2017 Breakthrough: 'Get Out' star Daniel Kaluuya

In this Nov. 27, 2017 photo, actor Daniel Kaluuya poses for a portrait in New York to promote his film, "Get Out." (Photo by Amy Sussman/Invision/AP)

Daniel Kaluuya, star of "Get Out," is one of the 2017's breakthrough entertainers

NEW YORK — When Daniel Kaluuya read Jordan Peele's script for "Get Out," he had one question: "Are you allowed to make films like this?"

Peele proved that you are; Kaluuya, a 28-year-old British actor, landed the lead role. Ever since then, his life hasn't been the same. "Get Out" became a box-office sensation, a cultural landmark and an unlikely Oscar contender. Previously an up-and-coming actor with a few notable roles in film, theater and television, Kaluuya has been catapulted not just into awards season, but has since co-starred in two much anticipated films: Ryan Coogler's "Black Panther" and Steve McQueen's "Widows."

"It's been a life-changing year," Kaluuya, who was just nominated for a Golden Globe best actor trophy, said in a recent interview.

It started with "Get Out." Kaluuya anchors the thriller as the protagonist Chris Washington, a black man whose first visit to the family home of his white girlfriend (Allison Williams) becomes a terrifying descent into a racist reality seldom depicted on screen from a black perspective.

"I felt like this was going to make people really uncomfortable for the right reasons," said Kaluuya. "Racism is like a horror movie. Black kids die because of racism. I don't know what's more horrifying than that."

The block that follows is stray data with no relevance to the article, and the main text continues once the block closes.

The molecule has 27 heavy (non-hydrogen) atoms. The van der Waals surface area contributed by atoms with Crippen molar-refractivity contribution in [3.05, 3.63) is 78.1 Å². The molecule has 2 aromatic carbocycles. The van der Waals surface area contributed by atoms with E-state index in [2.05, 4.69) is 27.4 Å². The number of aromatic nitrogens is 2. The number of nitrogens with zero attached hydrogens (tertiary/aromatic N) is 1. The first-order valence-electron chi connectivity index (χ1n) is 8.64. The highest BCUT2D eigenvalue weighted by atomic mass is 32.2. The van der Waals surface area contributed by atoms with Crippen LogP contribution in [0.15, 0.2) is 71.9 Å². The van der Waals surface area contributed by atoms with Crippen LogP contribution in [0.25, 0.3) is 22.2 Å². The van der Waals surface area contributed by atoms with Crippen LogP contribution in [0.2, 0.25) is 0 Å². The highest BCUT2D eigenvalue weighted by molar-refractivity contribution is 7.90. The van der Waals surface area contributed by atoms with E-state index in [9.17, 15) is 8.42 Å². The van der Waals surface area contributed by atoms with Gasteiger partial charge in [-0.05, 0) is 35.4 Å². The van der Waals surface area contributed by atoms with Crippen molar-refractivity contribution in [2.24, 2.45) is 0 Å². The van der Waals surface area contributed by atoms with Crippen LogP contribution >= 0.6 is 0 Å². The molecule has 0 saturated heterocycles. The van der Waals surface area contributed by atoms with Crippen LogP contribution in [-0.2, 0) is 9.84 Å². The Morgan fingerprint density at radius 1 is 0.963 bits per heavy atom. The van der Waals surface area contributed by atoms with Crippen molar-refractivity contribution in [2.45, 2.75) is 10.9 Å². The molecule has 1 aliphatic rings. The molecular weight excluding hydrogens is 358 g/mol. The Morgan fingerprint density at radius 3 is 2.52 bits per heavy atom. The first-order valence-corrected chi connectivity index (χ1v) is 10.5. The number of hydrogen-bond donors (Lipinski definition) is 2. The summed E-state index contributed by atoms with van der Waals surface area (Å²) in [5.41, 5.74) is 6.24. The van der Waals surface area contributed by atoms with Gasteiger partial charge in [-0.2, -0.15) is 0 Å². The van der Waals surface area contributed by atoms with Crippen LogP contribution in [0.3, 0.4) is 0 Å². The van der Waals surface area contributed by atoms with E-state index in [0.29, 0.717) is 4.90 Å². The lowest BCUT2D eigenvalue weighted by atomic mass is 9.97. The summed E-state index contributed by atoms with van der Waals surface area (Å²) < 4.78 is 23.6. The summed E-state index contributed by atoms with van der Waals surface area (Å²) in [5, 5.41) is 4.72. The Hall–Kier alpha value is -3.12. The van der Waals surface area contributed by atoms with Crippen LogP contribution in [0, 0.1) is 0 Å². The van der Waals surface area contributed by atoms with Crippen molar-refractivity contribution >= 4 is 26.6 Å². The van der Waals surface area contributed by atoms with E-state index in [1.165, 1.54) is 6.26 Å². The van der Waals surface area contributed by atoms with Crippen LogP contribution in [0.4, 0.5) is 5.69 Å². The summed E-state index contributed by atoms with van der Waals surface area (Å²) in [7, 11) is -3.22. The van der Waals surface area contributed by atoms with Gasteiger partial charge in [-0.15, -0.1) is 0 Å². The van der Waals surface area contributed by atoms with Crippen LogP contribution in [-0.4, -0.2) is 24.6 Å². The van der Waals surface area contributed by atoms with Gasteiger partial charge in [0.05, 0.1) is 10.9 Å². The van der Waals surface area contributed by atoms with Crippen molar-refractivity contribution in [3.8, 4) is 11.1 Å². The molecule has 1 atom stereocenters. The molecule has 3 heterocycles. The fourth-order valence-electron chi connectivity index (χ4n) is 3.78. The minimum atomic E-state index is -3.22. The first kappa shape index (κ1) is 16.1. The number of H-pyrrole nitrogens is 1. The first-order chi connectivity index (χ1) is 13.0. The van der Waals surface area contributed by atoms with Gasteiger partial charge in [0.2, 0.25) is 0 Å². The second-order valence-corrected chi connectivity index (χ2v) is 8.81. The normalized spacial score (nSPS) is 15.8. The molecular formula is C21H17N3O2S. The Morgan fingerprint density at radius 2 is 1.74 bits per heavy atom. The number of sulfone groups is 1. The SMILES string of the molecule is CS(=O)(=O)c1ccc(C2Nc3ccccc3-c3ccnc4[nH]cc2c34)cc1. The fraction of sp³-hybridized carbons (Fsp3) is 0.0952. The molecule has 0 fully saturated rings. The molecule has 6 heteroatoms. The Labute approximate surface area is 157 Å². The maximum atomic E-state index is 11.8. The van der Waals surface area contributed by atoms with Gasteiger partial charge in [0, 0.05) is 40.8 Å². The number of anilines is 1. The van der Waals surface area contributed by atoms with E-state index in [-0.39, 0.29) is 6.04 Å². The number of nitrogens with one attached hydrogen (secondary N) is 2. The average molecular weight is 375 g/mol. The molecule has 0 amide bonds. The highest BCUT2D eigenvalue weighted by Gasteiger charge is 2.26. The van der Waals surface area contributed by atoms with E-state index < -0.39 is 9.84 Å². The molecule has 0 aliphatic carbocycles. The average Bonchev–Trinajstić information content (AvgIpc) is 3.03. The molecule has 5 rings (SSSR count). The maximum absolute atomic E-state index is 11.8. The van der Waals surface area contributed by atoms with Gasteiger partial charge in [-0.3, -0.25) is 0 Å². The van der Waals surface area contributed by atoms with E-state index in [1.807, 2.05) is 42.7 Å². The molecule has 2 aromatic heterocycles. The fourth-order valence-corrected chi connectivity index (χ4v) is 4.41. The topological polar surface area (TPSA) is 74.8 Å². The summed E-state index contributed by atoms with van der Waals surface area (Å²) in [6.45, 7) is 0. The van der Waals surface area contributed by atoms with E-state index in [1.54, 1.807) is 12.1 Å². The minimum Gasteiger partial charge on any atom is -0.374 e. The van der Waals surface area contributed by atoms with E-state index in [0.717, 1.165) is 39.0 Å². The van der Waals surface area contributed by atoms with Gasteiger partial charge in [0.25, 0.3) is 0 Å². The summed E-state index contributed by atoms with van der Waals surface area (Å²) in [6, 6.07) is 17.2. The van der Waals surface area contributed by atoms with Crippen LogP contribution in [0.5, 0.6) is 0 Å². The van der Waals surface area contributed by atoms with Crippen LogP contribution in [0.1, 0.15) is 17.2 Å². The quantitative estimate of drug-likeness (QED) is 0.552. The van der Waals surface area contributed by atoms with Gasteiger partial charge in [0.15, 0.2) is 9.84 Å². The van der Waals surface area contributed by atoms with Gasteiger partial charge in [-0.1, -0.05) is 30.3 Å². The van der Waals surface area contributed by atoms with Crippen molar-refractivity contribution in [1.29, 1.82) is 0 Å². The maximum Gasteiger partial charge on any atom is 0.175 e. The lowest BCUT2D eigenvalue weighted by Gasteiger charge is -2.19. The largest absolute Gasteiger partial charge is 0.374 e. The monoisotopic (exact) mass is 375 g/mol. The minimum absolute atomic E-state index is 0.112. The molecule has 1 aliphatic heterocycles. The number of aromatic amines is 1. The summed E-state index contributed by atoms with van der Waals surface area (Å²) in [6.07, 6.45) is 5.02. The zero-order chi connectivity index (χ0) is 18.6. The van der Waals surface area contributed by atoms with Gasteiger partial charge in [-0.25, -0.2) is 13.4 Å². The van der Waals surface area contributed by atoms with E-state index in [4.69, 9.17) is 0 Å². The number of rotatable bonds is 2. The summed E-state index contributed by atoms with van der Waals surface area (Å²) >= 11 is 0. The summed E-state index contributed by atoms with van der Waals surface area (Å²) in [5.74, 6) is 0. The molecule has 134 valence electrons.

The decision to submit "Get Out" to the Golden Globes as a comedy, instead of a drama, caused a stir. Kaluuya shrugs his shoulders. "It's about issues that are not funny," he says.

What he does find genuinely hysterical though, is that "Get Out" has become a major awards contender despite having no initial aspirations to the Academy Awards whatsoever. It came out the same weekend as the last Oscars in February.

"It's nice that it's breaking the rules in a sense," he says, "but I don't know why there were rules."

It's just one more example of the conversations kick-started by "Get Out."

"I go to music festivals and people want to talk to me about racism. I'm like: 'Bro, I'm trying to have fun!'" said Kaluuya, laughing. "But a lot of non-white men come up to me and say, 'I've been there in that house.'"

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Follow Jake Coyle at http://www.twitter.com/jakecoyleap

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